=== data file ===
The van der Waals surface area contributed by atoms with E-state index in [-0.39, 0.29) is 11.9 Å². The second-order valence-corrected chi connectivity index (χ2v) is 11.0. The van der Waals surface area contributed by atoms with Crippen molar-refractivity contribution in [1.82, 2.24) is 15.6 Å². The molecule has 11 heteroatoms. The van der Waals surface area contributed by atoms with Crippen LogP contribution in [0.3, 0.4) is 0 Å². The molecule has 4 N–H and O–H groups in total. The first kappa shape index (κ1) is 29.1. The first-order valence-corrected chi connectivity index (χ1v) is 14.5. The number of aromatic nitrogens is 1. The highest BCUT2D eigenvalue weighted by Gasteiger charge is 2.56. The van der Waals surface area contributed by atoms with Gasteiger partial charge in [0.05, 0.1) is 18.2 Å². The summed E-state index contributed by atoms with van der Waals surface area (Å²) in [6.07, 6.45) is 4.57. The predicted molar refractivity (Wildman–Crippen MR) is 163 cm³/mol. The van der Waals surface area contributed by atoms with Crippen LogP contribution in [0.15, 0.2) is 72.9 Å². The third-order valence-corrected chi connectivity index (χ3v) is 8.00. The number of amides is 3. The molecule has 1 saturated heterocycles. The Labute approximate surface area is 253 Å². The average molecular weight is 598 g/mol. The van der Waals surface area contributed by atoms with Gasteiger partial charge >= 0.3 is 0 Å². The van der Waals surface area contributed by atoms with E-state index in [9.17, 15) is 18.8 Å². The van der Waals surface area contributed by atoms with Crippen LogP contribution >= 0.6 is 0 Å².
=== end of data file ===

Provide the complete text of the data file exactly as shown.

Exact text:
The van der Waals surface area contributed by atoms with E-state index in [-0.39, 0.29) is 11.9 Å². The second-order valence-corrected chi connectivity index (χ2v) is 11.0. The van der Waals surface area contributed by atoms with Crippen molar-refractivity contribution in [1.82, 2.24) is 15.6 Å². The molecule has 11 heteroatoms. The van der Waals surface area contributed by atoms with Crippen LogP contribution in [0.3, 0.4) is 0 Å². The molecule has 4 N–H and O–H groups in total. The first kappa shape index (κ1) is 29.1. The first-order valence-corrected chi connectivity index (χ1v) is 14.5. The number of aromatic nitrogens is 1. The highest BCUT2D eigenvalue weighted by Gasteiger charge is 2.56. The van der Waals surface area contributed by atoms with Gasteiger partial charge in [0.05, 0.1) is 18.2 Å². The summed E-state index contributed by atoms with van der Waals surface area (Å²) in [6.07, 6.45) is 4.57. The predicted molar refractivity (Wildman–Crippen MR) is 163 cm³/mol. The van der Waals surface area contributed by atoms with Crippen LogP contribution in [0.15, 0.2) is 72.9 Å². The third-order valence-corrected chi connectivity index (χ3v) is 8.00. The number of amides is 3. The molecule has 1 saturated heterocycles. The Labute approximate surface area is 253 Å². The average molecular weight is 598 g/mol. The van der Waals surface area contributed by atoms with Gasteiger partial charge >= 0.3 is 0 Å². The van der Waals surface area contributed by atoms with E-state index in [9.17, 15) is 18.8 Å². The van der Waals surface area contributed by atoms with Crippen LogP contribution >= 0.6 is 0 Å².